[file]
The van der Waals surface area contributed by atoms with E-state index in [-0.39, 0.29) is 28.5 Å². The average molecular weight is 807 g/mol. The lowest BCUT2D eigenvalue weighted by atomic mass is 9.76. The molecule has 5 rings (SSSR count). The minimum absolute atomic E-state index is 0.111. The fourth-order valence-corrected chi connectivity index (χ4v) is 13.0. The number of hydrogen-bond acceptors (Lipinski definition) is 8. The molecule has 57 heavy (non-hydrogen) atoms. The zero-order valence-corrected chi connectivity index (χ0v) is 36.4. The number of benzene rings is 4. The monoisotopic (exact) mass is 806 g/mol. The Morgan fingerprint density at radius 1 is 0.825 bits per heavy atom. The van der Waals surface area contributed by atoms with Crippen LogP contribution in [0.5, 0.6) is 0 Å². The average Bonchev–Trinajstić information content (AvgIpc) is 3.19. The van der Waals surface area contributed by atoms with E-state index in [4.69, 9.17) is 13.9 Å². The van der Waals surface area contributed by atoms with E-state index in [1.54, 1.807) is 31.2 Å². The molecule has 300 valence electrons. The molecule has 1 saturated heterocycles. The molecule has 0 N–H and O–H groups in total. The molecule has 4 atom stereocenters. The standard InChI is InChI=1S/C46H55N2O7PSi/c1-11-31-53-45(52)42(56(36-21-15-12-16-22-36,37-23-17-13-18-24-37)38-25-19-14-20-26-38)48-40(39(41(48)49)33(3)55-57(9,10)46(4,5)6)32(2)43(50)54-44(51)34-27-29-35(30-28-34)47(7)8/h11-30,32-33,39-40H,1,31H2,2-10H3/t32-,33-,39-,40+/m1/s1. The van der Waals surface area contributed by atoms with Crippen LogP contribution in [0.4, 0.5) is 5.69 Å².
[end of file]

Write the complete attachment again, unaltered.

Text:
The van der Waals surface area contributed by atoms with E-state index in [-0.39, 0.29) is 28.5 Å². The average molecular weight is 807 g/mol. The lowest BCUT2D eigenvalue weighted by atomic mass is 9.76. The molecule has 5 rings (SSSR count). The minimum absolute atomic E-state index is 0.111. The fourth-order valence-corrected chi connectivity index (χ4v) is 13.0. The number of hydrogen-bond acceptors (Lipinski definition) is 8. The molecule has 57 heavy (non-hydrogen) atoms. The zero-order valence-corrected chi connectivity index (χ0v) is 36.4. The number of benzene rings is 4. The monoisotopic (exact) mass is 806 g/mol. The Morgan fingerprint density at radius 1 is 0.825 bits per heavy atom. The van der Waals surface area contributed by atoms with Crippen LogP contribution in [0.5, 0.6) is 0 Å². The average Bonchev–Trinajstić information content (AvgIpc) is 3.19. The van der Waals surface area contributed by atoms with E-state index in [4.69, 9.17) is 13.9 Å². The van der Waals surface area contributed by atoms with E-state index in [1.54, 1.807) is 31.2 Å². The molecule has 300 valence electrons. The molecule has 1 saturated heterocycles. The molecule has 0 N–H and O–H groups in total. The molecule has 4 atom stereocenters. The standard InChI is InChI=1S/C46H55N2O7PSi/c1-11-31-53-45(52)42(56(36-21-15-12-16-22-36,37-23-17-13-18-24-37)38-25-19-14-20-26-38)48-40(39(41(48)49)33(3)55-57(9,10)46(4,5)6)32(2)43(50)54-44(51)34-27-29-35(30-28-34)47(7)8/h11-30,32-33,39-40H,1,31H2,2-10H3/t32-,33-,39-,40+/m1/s1. The van der Waals surface area contributed by atoms with Crippen LogP contribution in [0.4, 0.5) is 5.69 Å².